Let’s start with a confession – We like both Pankaj Kapur and his son Shahid Kapur.
In a Bollywood littered with jackasses like the Khans and Bachchans, these two stand out.
So, it’s with great distress we pore over the poor reviews for Pankaj Kapur’s directorial debut Mausam featuring his son and Sonam Kapoor.
Here are excerpts from some reviews of Mausam:
If director Pankaj Kapur hadn’t gone to pains to establish that “Mausam” plays out between the mid-90s and the early years of this century, you’d be forgiven for thinking this film takes place in the 20s — when there was no internet, no phones and no technology. Why else would two, reasonably well-off, intelligent people who obviously have access to technology be unable to trace each other? It makes no sense, and instead of feeling sad for them, you feel frustrated.
That, in a nutshell, is how you feel about “Mausam” anyway. The promos describe the film as an “epic” love story, but the only thing epic here is the running time. The film runs for almost three hours, during which Kapur plays out the same meet-separate-meet-separate theme till you tire of it.
It is when the film changes gear from romcom to melodrama that both Kapur and his son struggle, going from light and likable to irritating and implausible. The couple that initially wins us over gradually emerges harebrained and inexplicably passive. We never root for either girl or boy, because they coyly retreat just when they shouldn’t. The passion the film began quickly turns lukewarm, because as Mausam and Shahid begin to take themselves seriously, we stop having fun. And, more importantly, giving a damn.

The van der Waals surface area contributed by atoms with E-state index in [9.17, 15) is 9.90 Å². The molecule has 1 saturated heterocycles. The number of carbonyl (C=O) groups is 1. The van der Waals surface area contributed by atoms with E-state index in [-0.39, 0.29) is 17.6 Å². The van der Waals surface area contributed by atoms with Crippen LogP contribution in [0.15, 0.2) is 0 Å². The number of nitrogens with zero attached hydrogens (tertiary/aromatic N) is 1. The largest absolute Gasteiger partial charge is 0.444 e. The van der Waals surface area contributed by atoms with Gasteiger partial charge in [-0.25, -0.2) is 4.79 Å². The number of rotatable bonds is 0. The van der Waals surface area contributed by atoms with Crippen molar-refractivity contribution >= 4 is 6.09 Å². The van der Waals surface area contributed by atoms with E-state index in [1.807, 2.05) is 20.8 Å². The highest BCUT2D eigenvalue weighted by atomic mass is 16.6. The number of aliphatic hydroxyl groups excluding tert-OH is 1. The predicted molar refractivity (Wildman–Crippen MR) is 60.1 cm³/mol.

This is a love story gone awry purely because of undercommunication, and while that seems fine enough on paper, it’s rather hard to swallow two lovers cleaved for well over a decade simply because they don’t have each other’s forwarding address.
Every scene is beautifully shot, the romance is meant to grow on you with its artful glances and coy exchanges. But instead of a slow burn, it’s just plain exhaustion. In the age of instant email and easily transported cellphones, the lovers leave no forwarding addresses or contact numbers.
Unfortunately, MAUSAM suffers for the very reason that one may have assumed would be its biggest strength — writing. The screenplay, to put it bluntly, is unengaging and what makes it worse is the fact that it seems like a never-ending saga. The film just goes on and on and on, moving from one city/country to another, till the viewer gets jetlagged and exhausted by watching this saga unfold on screen. With a running time of close to 3 hours, MAUSAM has a few sequences that do stand out, but the weak script blows the efforts away….MAUSAM is a colossal disappointment!
Mausam Review – Pankaj Kapur Hates Shahid Kapur